The Ryan Murphy Heat Check Is In Full Effect Right Now

03.01.17 4 Comments

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I have this image in my head, crystal clear. It’s John Landraf, president of FX Networks and unofficial Mayor of Television, sleeping comfortably in his bed, an eight-inch pile of paperwork outlining viewership data on his nightstand, with his TV quietly playing his channel in the background, most likely a 1:00 a.m. showing of Captain America. He’s wearing one of those stocking caps people wore in old movies, with pictures of the moon and stars on it, and the little fuzzy ball on the end. He looks very peaceful. Then, suddenly, the phone rings and he jolts awake. (Ringtone: The Terriers theme song.) He looks at the caller ID and sighs.

“Yes, Ryan?”


“But… we haven’t started season two yet.”


“… … Fine. I’ll have a press release drawn up in the morning.”

I’m aware that this vision probably is not accurate, and isn’t especially flattering to either party. (Although I am serious about that stocking cap. Let me have that part, at least.) I’m quite that sure Ryan Murphy pitches his new shows and future seasons of current shows in professional, Hollywood meetings, during the daytime, and that John Landgraf is more than happy to hear about all of them, especially after the O.J.-centered first season of American Crime Story lassoed both the public’s attention and more trophies than you can fit in a standard two-car garage. I’ll cop to all that. But even though the rational part of my brain knows all of this… yeah. The image is still crystal clear.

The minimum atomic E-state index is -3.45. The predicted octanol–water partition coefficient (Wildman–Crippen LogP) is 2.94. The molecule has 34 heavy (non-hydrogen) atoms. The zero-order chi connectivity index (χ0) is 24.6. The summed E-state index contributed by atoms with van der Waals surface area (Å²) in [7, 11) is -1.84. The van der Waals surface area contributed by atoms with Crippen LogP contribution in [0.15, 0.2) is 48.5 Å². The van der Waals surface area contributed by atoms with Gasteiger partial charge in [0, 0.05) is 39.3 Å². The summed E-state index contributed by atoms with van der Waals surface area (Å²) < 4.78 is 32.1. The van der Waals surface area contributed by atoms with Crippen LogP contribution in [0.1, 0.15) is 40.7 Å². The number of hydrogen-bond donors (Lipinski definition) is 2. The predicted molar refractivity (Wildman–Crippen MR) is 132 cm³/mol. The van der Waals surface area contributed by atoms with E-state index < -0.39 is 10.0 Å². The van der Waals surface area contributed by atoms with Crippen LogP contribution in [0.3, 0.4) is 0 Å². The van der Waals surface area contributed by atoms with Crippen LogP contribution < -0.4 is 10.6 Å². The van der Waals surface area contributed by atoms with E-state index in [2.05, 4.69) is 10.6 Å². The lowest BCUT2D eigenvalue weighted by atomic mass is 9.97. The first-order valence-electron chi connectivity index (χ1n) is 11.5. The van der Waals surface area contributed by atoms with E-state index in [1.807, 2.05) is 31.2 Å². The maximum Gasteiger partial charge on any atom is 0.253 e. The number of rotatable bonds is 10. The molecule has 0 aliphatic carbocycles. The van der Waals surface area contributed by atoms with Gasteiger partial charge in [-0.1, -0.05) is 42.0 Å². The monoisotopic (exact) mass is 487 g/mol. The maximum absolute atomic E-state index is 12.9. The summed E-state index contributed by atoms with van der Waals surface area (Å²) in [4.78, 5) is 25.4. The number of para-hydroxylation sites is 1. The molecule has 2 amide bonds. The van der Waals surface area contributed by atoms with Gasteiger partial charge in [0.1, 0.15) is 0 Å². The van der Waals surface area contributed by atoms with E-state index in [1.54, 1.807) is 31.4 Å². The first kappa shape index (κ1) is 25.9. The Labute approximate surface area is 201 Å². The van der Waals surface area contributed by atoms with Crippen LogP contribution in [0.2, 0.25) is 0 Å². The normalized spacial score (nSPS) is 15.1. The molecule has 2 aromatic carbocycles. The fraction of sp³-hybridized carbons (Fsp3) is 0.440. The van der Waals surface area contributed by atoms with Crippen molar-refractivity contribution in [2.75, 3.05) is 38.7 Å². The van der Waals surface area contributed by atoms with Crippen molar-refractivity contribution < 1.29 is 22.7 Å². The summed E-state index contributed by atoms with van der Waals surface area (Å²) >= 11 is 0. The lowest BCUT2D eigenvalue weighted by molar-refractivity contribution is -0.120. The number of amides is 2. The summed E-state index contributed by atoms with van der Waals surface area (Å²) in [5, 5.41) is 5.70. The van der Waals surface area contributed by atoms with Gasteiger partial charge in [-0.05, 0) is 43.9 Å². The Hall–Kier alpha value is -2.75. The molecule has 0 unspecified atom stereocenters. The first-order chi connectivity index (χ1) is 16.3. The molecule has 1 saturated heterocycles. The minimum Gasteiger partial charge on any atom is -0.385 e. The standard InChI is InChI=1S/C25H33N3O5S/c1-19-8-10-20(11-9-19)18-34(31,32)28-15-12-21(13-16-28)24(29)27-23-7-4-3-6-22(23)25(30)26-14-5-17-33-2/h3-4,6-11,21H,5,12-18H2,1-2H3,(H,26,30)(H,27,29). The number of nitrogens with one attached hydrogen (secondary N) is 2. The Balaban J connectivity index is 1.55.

Just look at Murphy’s current dance card. The first season of Feud — his new anthology series about famous feuds throughout history, which starts with Joan Crawford and Bette Davis — doesn’t premiere until next week, and he’s already announced that the second season will focus on Charles and Diana and the British royal family. This might strike you as a wee bit ambitious, until you realize that American Crime Story, with just the one season in the books so far, already has its next three seasons mapped out: one on the aftermath of Hurricane Katrina, one on the murder of Gianni Versace, and the aforementioned season about the Clinton-Lewinsky fiasco, which I was not kidding about and must star John Travolta as Bill Clinton — reprising his Primary Colors role — or I will literally spit on the floor in anger.

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